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CTA is wrapping up RPM Phase One, but opportunities are being missed

Depictions of the four new stations: Lawrence, Bryn Mawr, Berwyn, and Argyle. Image: CTA

This week, the Chicago Transit Authority announced that the final stage of the Red and Purple Modernization Phase One Project will begin this summer. Specifically, the transit agency is wrapping up the reconstruction of the Lawrence, Argyle, Berwyn, and Bryn Mawr stations to upgraded, wheelchair-accessible facilities, and the CTA will start reconstructing southbound Red and  Purple tracks. Community meetings about the project will happen on June 21 and 22 – see the bottom of this post for details.

"By starting the last major phase of this modernization, CTA is moving closer to providing customers with smoother, more reliable rail service, as well as fully accessible Red Line stations with elevators and escalators, wider platforms, and other amenities," the CTA said in a press release. "CTA also reaches a significant project milestone by completing what will be the new northbound Red and Purple Line tracks in summer 2023."

The $2.1 RPM Phase One Project is taking place within two stages. Stage A, rebuilding the track structures between Lawrence and Bryn Mawr, has taken place between 2021 and 2023. The upcoming phase is Stage B, and an official start date for Stage B has yet to be announced, but the CTA says it will be soon.

The Bryn Mawr station before and after recreation. Images: CTA
The Berwyn station before and after recreation. Images: CTA

Among the upcoming service changes during Stage B, the temporary rail station locations at Bryn Mawr and Argyle built during Stage A will close when the Stage B temporary stops open. The new Bryn Mawr temporary station will be southbound-only due to a lack of space to build a platform to accommodate northbound riders during construction. Northbound commuters can board a southbound train at Bryn Mawr, ride south to Argyle, and then transfer to a northbound train. Or else you can use the Thorndale Red station a quarter mile north of Bryn Mawr to board a northbound train.

Walsh-Fluor, CTA’s contractor, will demolish the two westernmost tracks of the southbound Red and Purple line and build a new track support column on the west side of the CTA track structure. Besides that, Walsh-Flur will build a new track structure via an overhead gantry system that the CTA says should minimize community impacts. They will also drill deep shafts to create new foundations for the tracks and add support columns on top of them.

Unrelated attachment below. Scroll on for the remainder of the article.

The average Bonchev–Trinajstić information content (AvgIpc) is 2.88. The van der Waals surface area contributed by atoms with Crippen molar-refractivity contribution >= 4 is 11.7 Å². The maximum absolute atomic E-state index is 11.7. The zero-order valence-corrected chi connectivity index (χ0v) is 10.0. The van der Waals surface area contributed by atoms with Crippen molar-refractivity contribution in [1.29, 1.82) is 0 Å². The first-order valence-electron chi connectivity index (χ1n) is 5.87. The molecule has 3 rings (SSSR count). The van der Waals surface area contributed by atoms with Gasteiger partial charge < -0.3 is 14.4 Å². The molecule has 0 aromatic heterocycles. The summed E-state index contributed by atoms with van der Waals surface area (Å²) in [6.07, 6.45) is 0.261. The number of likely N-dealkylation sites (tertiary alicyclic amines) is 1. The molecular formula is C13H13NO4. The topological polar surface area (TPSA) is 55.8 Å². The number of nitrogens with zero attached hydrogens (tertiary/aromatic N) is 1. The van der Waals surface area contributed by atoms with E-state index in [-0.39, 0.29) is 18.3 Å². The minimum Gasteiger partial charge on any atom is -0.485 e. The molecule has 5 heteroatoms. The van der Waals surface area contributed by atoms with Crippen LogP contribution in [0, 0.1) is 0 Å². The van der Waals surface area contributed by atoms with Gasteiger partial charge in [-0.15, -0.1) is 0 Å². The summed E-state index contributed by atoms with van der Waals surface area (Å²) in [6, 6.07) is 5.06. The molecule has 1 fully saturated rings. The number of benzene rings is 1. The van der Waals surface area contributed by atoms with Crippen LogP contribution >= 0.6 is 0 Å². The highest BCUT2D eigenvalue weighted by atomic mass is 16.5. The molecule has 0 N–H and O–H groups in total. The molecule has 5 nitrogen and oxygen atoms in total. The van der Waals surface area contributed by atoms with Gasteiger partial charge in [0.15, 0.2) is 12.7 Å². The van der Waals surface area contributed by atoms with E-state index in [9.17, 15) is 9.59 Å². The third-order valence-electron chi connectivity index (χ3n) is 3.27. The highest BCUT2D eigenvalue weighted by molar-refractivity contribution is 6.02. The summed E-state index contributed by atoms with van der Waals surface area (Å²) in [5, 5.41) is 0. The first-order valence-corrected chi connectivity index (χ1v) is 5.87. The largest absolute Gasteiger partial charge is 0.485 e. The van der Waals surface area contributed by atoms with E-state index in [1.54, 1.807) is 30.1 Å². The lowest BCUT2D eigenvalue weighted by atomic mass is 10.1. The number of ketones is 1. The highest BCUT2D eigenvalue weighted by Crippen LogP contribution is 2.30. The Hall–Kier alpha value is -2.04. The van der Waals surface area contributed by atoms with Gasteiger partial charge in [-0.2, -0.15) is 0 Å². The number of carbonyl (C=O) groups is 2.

"We continue to work hard to improve the Red Line, from rebuilding century-old infrastructure to extending the Red Line on the Far South Side to expand access to transit," said CTA President Dorval R. Carter, Jr. in a statement. "The RPM project is an important part of our commitment to making the entire CTA rail system fully accessible. I look forward to opening the new Red Line stations with elevators and escalators for our customers."

The current and new Argyle station. Images: CTA
The current and new Argyle station. Images: CTA

"We applaud CTA's work on the Red and Purple Modernization Project and are glad to see forward progress while keeping the project under budget," David Powe, the director of planning and Technical Assistance at the Active Transportation Alliance told Streetsblog. "However, we urge the agency to consider temporary bus lanes to ease traffic and service disruptions. This would ensure that the modernization project benefits all residents." 

Fabio Göttlicher, a member of the grassroots transit advocacy group Commuters Take Action, told Streetsblog his organization is excited about the upcoming construction, especially since the project's first phase was largely on schedule and budget, and wished the CTA the best of luck. "Speedy and quiet operations with more modern and accessible facilities should be the standard on all 'L' lines."

However, Göttlicher said his group is disappointed by the new station's platform designs. "A complete overhaul of the track infrastructure would have been a good opportunity for CTA to pilot some modern technologies like automatic train operation and platform screen doors. Both of these would further improve the reliability and safety of the system and are a de-facto standard on all new rapid transit construction around the world. This is a huge missed opportunity from the CTA. Plans for these upgrades are also missing from the South Side Red Line Extension, so it seems like the CTA will continue its legacy of almost museum-grade operating practices."

Commuters Take Action would also have liked to have seen a wall or enclosure to protect riders from the elements better, Göttlicher said. He added that the CTA needs to improve its service as the Red, Rurple, and other lines are experiencing longer and less predictable wait times. That way, any upgrades done to the track wouldn't be in vain.

Stage B community meetings June 21-22, 2023

Meetings will be held in person and will be recorded and posted on the CTA website. Register for either meeting here:

Lawrence and Argyle stations: Wednesday, June 21, 6 to 7:30 p.m. at St. Andrew Greek Orthodox Church, 5649 N Sheridan Rd., 6 to 7:30 p.m.

Berwyn and Bryn Mawr stations: Thursday, June 22, 6 to 7:30 p.m. at St. Andrew Greek Orthodox Church, 5649 N Sheridan Rd., 6 to 7:30 p.m.

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